XANT Lead Generation Research Featured in Online Publications
Research conducted by XANT’s business intelligence team on the effectiveness of various lead generation methods has been featured in several online publications including: MarketingProfs, CIO.com, eWeek, TMCnet, NetworkWorld.com and Computerworld.com.
The study identified 27 specific marketing methods that are being utilized in 2013 and ranked them by which ones were most used and most effective at generating leads and awareness. All of the articles featuring the research focused on one of the more interesting findings: social media is overrated for generating leads.
“Social media tools–specifically, LinkedIn, Facebook, Twitter, Google+ and Pinterest–are the least effective for generating leads or driving brand awareness. However, LinkedIn and Facebook have more than 50 percent adoption among those surveyed. Many flashy and interactive Web 2.0 tools were mostly ignored, including podcasts, virtual, on-demand events, and other Web 2.0 tools.”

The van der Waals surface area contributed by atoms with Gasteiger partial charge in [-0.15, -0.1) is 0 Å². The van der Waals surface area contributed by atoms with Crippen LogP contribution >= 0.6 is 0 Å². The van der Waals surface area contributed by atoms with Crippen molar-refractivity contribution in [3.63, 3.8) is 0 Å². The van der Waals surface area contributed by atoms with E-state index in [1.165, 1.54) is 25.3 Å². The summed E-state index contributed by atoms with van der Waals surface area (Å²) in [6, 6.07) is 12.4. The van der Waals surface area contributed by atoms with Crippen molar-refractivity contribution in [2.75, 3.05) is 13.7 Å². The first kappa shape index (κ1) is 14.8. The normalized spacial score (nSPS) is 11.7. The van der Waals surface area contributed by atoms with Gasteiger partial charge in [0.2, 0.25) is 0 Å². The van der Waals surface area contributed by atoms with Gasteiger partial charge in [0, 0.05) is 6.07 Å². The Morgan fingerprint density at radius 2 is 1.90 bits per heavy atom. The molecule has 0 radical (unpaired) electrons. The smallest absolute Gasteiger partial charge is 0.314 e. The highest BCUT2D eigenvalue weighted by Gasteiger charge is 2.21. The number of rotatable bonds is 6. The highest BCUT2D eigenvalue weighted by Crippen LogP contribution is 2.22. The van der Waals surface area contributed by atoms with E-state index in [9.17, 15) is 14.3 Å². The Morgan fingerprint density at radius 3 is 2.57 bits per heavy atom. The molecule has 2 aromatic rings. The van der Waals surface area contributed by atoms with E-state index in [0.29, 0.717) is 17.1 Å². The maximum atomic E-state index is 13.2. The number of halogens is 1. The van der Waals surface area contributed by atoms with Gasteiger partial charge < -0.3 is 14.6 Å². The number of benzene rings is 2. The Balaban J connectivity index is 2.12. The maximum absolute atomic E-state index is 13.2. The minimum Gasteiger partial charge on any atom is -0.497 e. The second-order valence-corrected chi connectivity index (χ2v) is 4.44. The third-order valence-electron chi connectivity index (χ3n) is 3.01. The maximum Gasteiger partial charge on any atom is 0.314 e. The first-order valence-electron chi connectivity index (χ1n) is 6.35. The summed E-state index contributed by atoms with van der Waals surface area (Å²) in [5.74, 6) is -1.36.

Jennifer Lonoff Schiff wrote an article for CIO.com that was republished on a few other websites, “9 Proven Ways to Generate Sales Leads.” Schiff’s article looked beyond the study and asked a handful of other sales and marketing professionals which lead generation methods worked best for them. Some of her findings included: customer referral, content generation and cross-promotions.
An article by eWeek, “Social Media Tools Overused, Search Marketing Underused in Lead Generation,” also referenced the study, focusing on the ineffectiveness of social media and explaining the alternatives. The piece quoted XANT’s report:
“We find that generating leads is a more common problem for companies than driving brand awareness. Companies should more frequently use executive events, telemarketing, webinars and search marketing to improve results in this area. Webinars not only effectively generate leads, but are also rated highly in driving brand awareness.”
TMCnet’s piece, “Telemarketing Better than Social Media Marketing According to Study,” suggested looking past the hype and basing strategy on data.
Click here to access the research.